Technology used by Light and Space artists featured in Phenomenal—De Wain Valentine’s and Peter Alexander’s casting resins; Craig Kauffman’s vacuum formed plastics; Ron Cooper’s layered polyester resins; Larry Bell’s room-sized dichroic vacuum coating apparatus; and Irwin’s flawless acrylic polishing—was newly appropriated from industrial manufacturing. The interest in these processes remained a means to an effect, rather than an exploration of process itself. Regardless, craft became an important driver for their work as they developed new fabrication techniques. Architecture may be poised for a similar transformation, moving beyond the novelties of technology toward the production of a new set of material effects and immersive atmospheric conditions outside the gallery, from restaurant interiors to World Expo pavilions.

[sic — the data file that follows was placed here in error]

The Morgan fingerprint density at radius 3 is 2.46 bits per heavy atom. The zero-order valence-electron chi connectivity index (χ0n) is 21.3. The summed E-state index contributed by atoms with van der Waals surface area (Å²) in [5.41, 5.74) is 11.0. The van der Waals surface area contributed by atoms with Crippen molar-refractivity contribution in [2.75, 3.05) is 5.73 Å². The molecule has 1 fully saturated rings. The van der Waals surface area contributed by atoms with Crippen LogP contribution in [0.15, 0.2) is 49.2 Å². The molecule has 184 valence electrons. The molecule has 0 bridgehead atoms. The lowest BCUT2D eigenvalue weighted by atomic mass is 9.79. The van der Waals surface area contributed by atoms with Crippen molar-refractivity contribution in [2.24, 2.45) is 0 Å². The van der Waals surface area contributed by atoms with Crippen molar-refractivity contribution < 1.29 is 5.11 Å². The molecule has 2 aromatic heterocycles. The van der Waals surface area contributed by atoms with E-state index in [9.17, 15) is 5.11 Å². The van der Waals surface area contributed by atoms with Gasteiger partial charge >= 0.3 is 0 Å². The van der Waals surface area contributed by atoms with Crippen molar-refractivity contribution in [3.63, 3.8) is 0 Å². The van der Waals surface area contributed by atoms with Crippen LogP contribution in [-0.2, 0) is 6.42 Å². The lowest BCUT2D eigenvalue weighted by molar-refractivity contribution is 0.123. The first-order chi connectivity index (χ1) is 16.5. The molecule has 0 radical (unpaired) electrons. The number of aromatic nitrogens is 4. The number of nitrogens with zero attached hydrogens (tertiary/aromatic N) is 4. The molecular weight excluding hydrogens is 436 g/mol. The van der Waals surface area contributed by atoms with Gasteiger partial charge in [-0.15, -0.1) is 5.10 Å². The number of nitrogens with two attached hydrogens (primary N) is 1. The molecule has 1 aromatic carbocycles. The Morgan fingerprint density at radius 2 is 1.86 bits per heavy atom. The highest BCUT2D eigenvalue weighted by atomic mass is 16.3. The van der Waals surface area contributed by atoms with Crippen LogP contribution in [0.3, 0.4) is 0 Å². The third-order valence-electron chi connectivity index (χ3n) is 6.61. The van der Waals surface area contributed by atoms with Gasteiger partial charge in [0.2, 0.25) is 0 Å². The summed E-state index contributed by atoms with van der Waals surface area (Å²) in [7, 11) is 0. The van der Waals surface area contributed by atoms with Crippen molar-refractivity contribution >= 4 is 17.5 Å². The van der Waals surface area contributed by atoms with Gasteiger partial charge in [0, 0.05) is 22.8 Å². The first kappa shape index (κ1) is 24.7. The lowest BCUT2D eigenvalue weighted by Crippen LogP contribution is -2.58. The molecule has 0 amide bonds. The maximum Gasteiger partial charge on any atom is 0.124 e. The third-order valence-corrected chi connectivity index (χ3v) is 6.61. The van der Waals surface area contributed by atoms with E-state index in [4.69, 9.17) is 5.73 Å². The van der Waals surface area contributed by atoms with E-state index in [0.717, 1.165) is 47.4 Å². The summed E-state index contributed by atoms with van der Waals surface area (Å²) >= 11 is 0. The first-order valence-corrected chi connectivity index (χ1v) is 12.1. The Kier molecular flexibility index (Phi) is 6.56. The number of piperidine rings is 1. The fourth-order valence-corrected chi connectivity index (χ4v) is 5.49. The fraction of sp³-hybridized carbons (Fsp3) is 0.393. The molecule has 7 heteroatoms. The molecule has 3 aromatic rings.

In his book Nothing Less Than Literal: Architecture after Minimalism, author Mark Linder examines the role of architecture in both supporting and attacking minimalism, a discourse from which the Light and Space movement was largely absent. The book points to Donald Judd’s seminal essay “Specific Objects,” in which Judd, who originally aimed to be an architect, maintained the importance of the specific material object independent of context. While similarly interested in the literal as direct perceptual experience, the Light and Space artists pursued dynamic spatial fields and complex material processes honed to immaterial effect. Phenomenal reexamines the significance of this work as it relates to the dominant historical narratives of art criticism and at its best may deliver a renewed opportunity for architecture to engage the art of perception.

David Freeland

David Freeland is principal of LA-based Freelandbuck.